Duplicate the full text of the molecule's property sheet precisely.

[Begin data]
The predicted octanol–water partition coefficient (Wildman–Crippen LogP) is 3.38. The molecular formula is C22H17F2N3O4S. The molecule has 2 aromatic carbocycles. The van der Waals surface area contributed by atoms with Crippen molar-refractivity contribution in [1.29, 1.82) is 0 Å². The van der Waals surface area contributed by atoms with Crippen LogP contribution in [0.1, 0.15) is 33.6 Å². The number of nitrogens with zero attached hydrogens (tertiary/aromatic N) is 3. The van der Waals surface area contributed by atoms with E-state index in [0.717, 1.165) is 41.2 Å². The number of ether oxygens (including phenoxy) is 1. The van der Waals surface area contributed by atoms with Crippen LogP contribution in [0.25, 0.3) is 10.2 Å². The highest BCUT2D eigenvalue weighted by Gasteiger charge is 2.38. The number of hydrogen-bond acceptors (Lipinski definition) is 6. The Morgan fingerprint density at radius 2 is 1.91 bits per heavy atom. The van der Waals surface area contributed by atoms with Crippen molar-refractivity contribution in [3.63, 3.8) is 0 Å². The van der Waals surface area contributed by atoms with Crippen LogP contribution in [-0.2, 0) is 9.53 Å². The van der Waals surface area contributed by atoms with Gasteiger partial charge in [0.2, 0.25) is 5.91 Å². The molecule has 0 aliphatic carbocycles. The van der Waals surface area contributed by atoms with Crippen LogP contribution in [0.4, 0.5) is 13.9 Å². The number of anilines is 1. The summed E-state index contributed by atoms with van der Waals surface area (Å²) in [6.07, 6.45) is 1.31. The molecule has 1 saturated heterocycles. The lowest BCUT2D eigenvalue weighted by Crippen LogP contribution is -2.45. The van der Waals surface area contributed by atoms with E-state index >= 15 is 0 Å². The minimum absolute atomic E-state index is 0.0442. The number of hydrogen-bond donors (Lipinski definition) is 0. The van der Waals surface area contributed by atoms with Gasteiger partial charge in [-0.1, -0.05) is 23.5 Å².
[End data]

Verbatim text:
The predicted octanol–water partition coefficient (Wildman–Crippen LogP) is 3.38. The molecular formula is C22H17F2N3O4S. The molecule has 2 aromatic carbocycles. The van der Waals surface area contributed by atoms with Crippen molar-refractivity contribution in [1.29, 1.82) is 0 Å². The van der Waals surface area contributed by atoms with Crippen LogP contribution in [0.1, 0.15) is 33.6 Å². The number of nitrogens with zero attached hydrogens (tertiary/aromatic N) is 3. The van der Waals surface area contributed by atoms with E-state index in [0.717, 1.165) is 41.2 Å². The number of ether oxygens (including phenoxy) is 1. The van der Waals surface area contributed by atoms with Crippen LogP contribution in [0.25, 0.3) is 10.2 Å². The highest BCUT2D eigenvalue weighted by Gasteiger charge is 2.38. The number of hydrogen-bond acceptors (Lipinski definition) is 6. The Morgan fingerprint density at radius 2 is 1.91 bits per heavy atom. The van der Waals surface area contributed by atoms with Crippen molar-refractivity contribution in [3.63, 3.8) is 0 Å². The van der Waals surface area contributed by atoms with Crippen LogP contribution in [-0.2, 0) is 9.53 Å². The van der Waals surface area contributed by atoms with Gasteiger partial charge in [0.2, 0.25) is 5.91 Å². The molecule has 0 aliphatic carbocycles. The van der Waals surface area contributed by atoms with Crippen LogP contribution in [0.4, 0.5) is 13.9 Å². The number of anilines is 1. The summed E-state index contributed by atoms with van der Waals surface area (Å²) in [6.07, 6.45) is 1.31. The molecule has 1 saturated heterocycles. The lowest BCUT2D eigenvalue weighted by Crippen LogP contribution is -2.45. The van der Waals surface area contributed by atoms with E-state index >= 15 is 0 Å². The minimum absolute atomic E-state index is 0.0442. The number of hydrogen-bond donors (Lipinski definition) is 0. The van der Waals surface area contributed by atoms with Gasteiger partial charge in [-0.1, -0.05) is 23.5 Å².